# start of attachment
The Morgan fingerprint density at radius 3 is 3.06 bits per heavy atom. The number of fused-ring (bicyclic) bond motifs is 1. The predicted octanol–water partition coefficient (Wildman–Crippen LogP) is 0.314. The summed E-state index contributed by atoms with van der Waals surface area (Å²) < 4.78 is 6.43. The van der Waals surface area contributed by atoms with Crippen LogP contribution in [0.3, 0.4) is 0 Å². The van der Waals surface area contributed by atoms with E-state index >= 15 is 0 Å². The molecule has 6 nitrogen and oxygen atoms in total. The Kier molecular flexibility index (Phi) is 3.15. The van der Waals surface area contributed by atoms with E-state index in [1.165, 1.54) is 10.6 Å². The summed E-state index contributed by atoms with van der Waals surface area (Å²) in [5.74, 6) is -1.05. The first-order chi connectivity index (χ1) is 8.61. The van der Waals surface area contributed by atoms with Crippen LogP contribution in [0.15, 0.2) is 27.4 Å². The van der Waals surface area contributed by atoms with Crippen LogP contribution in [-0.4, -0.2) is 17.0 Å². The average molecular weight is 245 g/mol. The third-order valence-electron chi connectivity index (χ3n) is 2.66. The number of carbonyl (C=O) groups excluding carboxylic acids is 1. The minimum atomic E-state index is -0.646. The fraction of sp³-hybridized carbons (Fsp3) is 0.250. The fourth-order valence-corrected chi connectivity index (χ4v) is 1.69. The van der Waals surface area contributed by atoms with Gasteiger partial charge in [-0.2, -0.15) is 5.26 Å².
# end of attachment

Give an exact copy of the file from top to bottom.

The Morgan fingerprint density at radius 3 is 3.06 bits per heavy atom. The number of fused-ring (bicyclic) bond motifs is 1. The predicted octanol–water partition coefficient (Wildman–Crippen LogP) is 0.314. The summed E-state index contributed by atoms with van der Waals surface area (Å²) < 4.78 is 6.43. The van der Waals surface area contributed by atoms with Crippen LogP contribution in [0.3, 0.4) is 0 Å². The van der Waals surface area contributed by atoms with E-state index >= 15 is 0 Å². The molecule has 6 nitrogen and oxygen atoms in total. The Kier molecular flexibility index (Phi) is 3.15. The van der Waals surface area contributed by atoms with E-state index in [1.165, 1.54) is 10.6 Å². The summed E-state index contributed by atoms with van der Waals surface area (Å²) in [5.74, 6) is -1.05. The first-order chi connectivity index (χ1) is 8.61. The van der Waals surface area contributed by atoms with Crippen LogP contribution in [0.15, 0.2) is 27.4 Å². The van der Waals surface area contributed by atoms with Crippen LogP contribution in [-0.4, -0.2) is 17.0 Å². The average molecular weight is 245 g/mol. The third-order valence-electron chi connectivity index (χ3n) is 2.66. The number of carbonyl (C=O) groups excluding carboxylic acids is 1. The minimum atomic E-state index is -0.646. The fraction of sp³-hybridized carbons (Fsp3) is 0.250. The fourth-order valence-corrected chi connectivity index (χ4v) is 1.69. The van der Waals surface area contributed by atoms with Gasteiger partial charge in [-0.2, -0.15) is 5.26 Å².